That's not an annotation property. Per the grammar fragment, its is a  
space URI.


> What is the role of the annotation value <http://ex.org/ 
> Pronto#certainty>?

Please examine the grammar fragments in the proposal. If they are  
unclear I'd like to repair them. This is an annotation URI/property.

> What is the role of 0;0.132?

It is the value of the annotation property.

> How do they connect to the Pronto extension
> to OWL?

Under the Pronto extension subclass axioms with certainty annotations  
are interpreted as conditional constraints.

> Are there syntactic restrictions on the annotations?

Sure. p:certainty is the only property. You have at least one (to be  
a conditonal constraint) but can have many.

>> There is a bit of ambiguity in the space uri (i.e., does it identify
>> the particular space token or the space type), but that's easily
>> decided one way or the other.
>>
>> If a reasoner gets this and it doesn't have this space in its
>> internal list of understood annotations then it should punt on the
>> file ("Can't reason with this file because I don't understand  
>> <http://
>> ex.org/Pronto> annotations;
>
> The annotation space or the annotation property?

This is something we should decide. I would say the space.

>> I could reason with this file while
>> ignoring those annotations but the results may not be as the ontology
>> author intended.")
>>
>> In order to (correctly) reason with documents with these annotations,
>> the tool must conform to the relevant spec. I do not propose that
>> such specs be necessarily accessible via the annotation space URI or
>> anything like that (though one could do and I imagine many people
>> will). I just publish my spec. Usually a googling will suffice to
>> find it.
>
> You mean the document at http://www.pronto.philips.com/, which is the
> current first Google hit for Pronto?

Pronto is new, so it's not too surprising. But presumably if someone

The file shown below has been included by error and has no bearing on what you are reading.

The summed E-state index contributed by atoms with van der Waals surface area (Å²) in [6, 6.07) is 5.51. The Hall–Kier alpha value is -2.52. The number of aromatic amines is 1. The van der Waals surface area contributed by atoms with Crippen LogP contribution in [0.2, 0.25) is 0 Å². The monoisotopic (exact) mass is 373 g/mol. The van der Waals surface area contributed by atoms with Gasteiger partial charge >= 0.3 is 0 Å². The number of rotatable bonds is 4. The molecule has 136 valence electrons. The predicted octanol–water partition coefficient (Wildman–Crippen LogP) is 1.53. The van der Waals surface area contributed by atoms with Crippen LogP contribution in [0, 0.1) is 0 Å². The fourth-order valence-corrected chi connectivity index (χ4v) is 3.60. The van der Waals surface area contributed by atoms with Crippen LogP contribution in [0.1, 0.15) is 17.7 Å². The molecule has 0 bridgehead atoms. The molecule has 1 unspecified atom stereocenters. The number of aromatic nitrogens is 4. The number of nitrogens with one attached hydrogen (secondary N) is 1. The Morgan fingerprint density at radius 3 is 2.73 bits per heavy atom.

uses the extension they are aware of it and can get to the spec. You,  
qua implementor, will only get a complaint if you encounter a file  
using the extension. Googling "pronto pellet" or "pronto owl" both  
return reasonable results. Plus you could ask on public-owl-dev and  
like fora.

Worst case, you reject the file. Uhm. Which you would do with a  
syntactic extension.

>> This is very much how SWRL, for example, currently works except there
>> is no hint to vanilla OWL reasoners that SWRL rules encoded as RDF
>> statements have significant extra-OWL/RDF semantics. In fact, there
>> is no *way* to so hint.
>
> Oh, I very much agree that the encoding of SWRL rules as RDF  
> triples is
> a bad idea.

It's worse without any indicators that's its an extension.

>> This is a way to so hint. It doesn't stop
>> someone from claiming that their ad hoc rule engine (or dl safe rule
>> engine) correctly implements the SWRL spec. But so? It gives a
>> standard way for an OWL tool to tell the user that it is, for all
>> that it knows, not respecting the semantics of the extension. If the
>> author doesn't put in the mustUnderstand, then, too, the mechanism
>> won't work.
>
> My view is that the way ahead is to have a real rule extension to OWL
> (probably not SWRL), with its own syntactic constructs, as is done in
> the SWRL abstract syntax.

I agree that would be nice, but, uhm, so? When shall this happen? I'm  
not saying mustUnderstand annotation spaces are brilliant or the best  
way forward overall, just that they help with the situation for a  
reasonable chunk of the future.

>   Proposals that provide band-aids for broken
> solutions are not advances, in my view.

Maybe, but they also aren't a large change, nor do they break things  
worse.

I live with legacy systems and techniques. This would make things  
somewhat better for me. I fail to see that they would hurt you, so  
it's pretty much a pareto improvement (pace your feelings of disgust).

Cheers,
Bijan.
Received on Monday, 26 November 2007 14:49:40 GMT